Botanical: Allium sativum
Family: Alliaceae (onion)
Other common names: Stinking Rose, Lucifer's Tulip, Poor Man's Treacle, Russian Penicillin, Rashona, Billy Goat's Cologne, Clove Garlic, Devil's Posey, Devil's Rose, Dragon's Perfume, Hell's Passion Flower
Discover Nature's time-honored "cure-all" with Garlic! When it comes to fighting infections, Garlic enjoys the reputation as nature's most potent weapon against germs. Garlic is said to pulverize viruses, bacteria and fungi. If you want to detoxify your body, lower blood pressure, promote healthy serum cholesterol and blood sugar levels and enhance your immune system, give Garlic a try; you won't be sorry!
The information presented herein by Herbal Extracts Plus is intended for educational purposes only. These statements have not been evaluated by the FDA and are not intended to diagnose, cure, treat or prevent disease. Individual results may vary, and before using any supplements, it is always advisable to consult with your own health care provider.
Garlic has been prized for at least five thousand years, and so, it is difficult to trace its exact origin. One early botanist considered it to be indigenous to the southwest of Siberia, later spreading to southern Europe. Others claim that it came from Central Asia, where it was considered the most important herb in Persian herbal medicine. It is widely cultivated in the Latin countries bordering the Mediterranean, even growing wild in Sicily. Garlic has been described through the ages in almost spiritual terms and has been called the wonder drug of the herbal world. It is a bulbous perennial with a single stalk that may grow to three feet. Ancient Egyptians not only worshipped Garlic, but also fed it to their slaves to keep them healthy, and a 3,500-year-old Egyptian scroll tells us that healers at that time believed Garlic could help a person fight cancer. Hippocrates (460 B.C.) is believed to have used Garlic to treat uterine cancer. In 1722, Garlic was used to protect against plague in Marseilles, and in London, in the early 1800s, where there was an outbreak of infectious fever in certain poor quarters, the Garlic-eating French priests who treated the sick did not die, but the English clergy, who did not eat Garlic, succumbed to the disease. Garlic contains a sulphide of the radical allil, which is rich in sulphur but contains no oxygen, thus giving Garlic its peculiar, penetrating odor. It also includes enzymes, linalool, oleanolic acid, quercetin, rutin, saponin, stigmasterol, vitamins A, B1, B2, B3 and C, calcium, folate, iron, magnesium, manganese, phosphorus, potassium, selenium, zinc and essential oil. Garlic is known as a natural antibiotic without the deleterious effects of the drugs that kill all life within the body. Today's orthodox medicine recognizes that the plant is a stimulant for the immune system and a natural antibiotic. Much research is also currently being focused on Garlic's potential as a means to lower cholesterol.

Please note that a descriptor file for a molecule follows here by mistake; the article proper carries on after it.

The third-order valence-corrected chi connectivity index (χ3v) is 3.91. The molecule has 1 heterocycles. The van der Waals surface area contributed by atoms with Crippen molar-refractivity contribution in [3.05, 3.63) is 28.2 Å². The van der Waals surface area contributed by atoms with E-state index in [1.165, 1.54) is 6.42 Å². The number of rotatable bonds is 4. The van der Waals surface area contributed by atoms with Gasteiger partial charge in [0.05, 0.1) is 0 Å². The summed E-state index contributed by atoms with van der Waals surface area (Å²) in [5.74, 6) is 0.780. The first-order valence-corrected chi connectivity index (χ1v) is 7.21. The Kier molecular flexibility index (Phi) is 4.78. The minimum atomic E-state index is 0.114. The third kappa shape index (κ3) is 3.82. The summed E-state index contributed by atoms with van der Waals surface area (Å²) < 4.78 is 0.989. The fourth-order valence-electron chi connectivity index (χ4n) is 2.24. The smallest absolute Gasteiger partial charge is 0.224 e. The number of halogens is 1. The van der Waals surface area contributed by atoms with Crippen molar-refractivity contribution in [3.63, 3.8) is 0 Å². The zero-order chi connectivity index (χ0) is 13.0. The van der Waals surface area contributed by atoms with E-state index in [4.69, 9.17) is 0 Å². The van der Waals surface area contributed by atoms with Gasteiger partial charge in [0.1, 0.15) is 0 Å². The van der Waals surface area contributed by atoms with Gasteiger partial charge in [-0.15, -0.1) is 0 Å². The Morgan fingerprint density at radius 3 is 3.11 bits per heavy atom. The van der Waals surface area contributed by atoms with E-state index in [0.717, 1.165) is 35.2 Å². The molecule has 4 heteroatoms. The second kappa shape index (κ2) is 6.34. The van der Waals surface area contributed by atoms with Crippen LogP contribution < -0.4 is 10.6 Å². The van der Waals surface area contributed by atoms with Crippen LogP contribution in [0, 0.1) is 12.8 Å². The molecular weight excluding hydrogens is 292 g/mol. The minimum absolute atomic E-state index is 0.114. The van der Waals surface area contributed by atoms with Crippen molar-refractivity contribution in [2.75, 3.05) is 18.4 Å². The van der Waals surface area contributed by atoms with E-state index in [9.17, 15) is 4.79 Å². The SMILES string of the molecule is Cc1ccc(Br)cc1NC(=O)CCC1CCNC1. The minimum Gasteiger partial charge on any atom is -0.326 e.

Garlic helps to detoxify the body. It is said to stimulate the lymphatic system to throw off waste materials. This powerful natural detoxifier helps to strengthen blood vessels, providing protection against pollutants and heavy metal toxicity. It also works to cleanse the kidneys and increase urine flow.
Garlic appears to help promote healthy heart function by maintaining normal blood pressure and blood lipid levels. Scientific studies reported in the German Commission E Monographs support the use of Garlic in lowering excessive triglyceride and serum high cholesterol levels in the blood. It is said that long-term use of Garlic helps to lower LDL (low-density lipoproteins or" bad" cholesterol), while working to increase HDL (high-density lipoproteins or "good" cholesterol). This activity reduces the tendency of the blood to clot, thereby increasing circulation and reducing blood pressure and the risk of arteriosclerosis, stroke and heart attacks. Moreover, Garlic also helps to dilate peripheral blood vessels, thus also helping to balance blood pressure levels. Other studies have indicated that people who suffered heart attacks, and then were given Garlic, had a lower incidence of a second attack. Although inconclusive, some studies have demonstrated that Garlic may lower blood pressure (one of the problems with pre-eclampsia in pregnant women) and may thus play a role in helping to reduce the risk of pre-eclampsia and its complications.
Garlic is considered a powerful anticoagulant that normalizes blood platelet adhesion by reducing the stickiness of the blood and stimulating fibrinolysis, a process in which blood clots are dissolved. This action also helps to improve blood circulation and combat arteriosclerosis. According to the New York Hospital-Cornell Medical Center, Garlic is recognized officially by the Japanese FDA as a treatment for hypertension.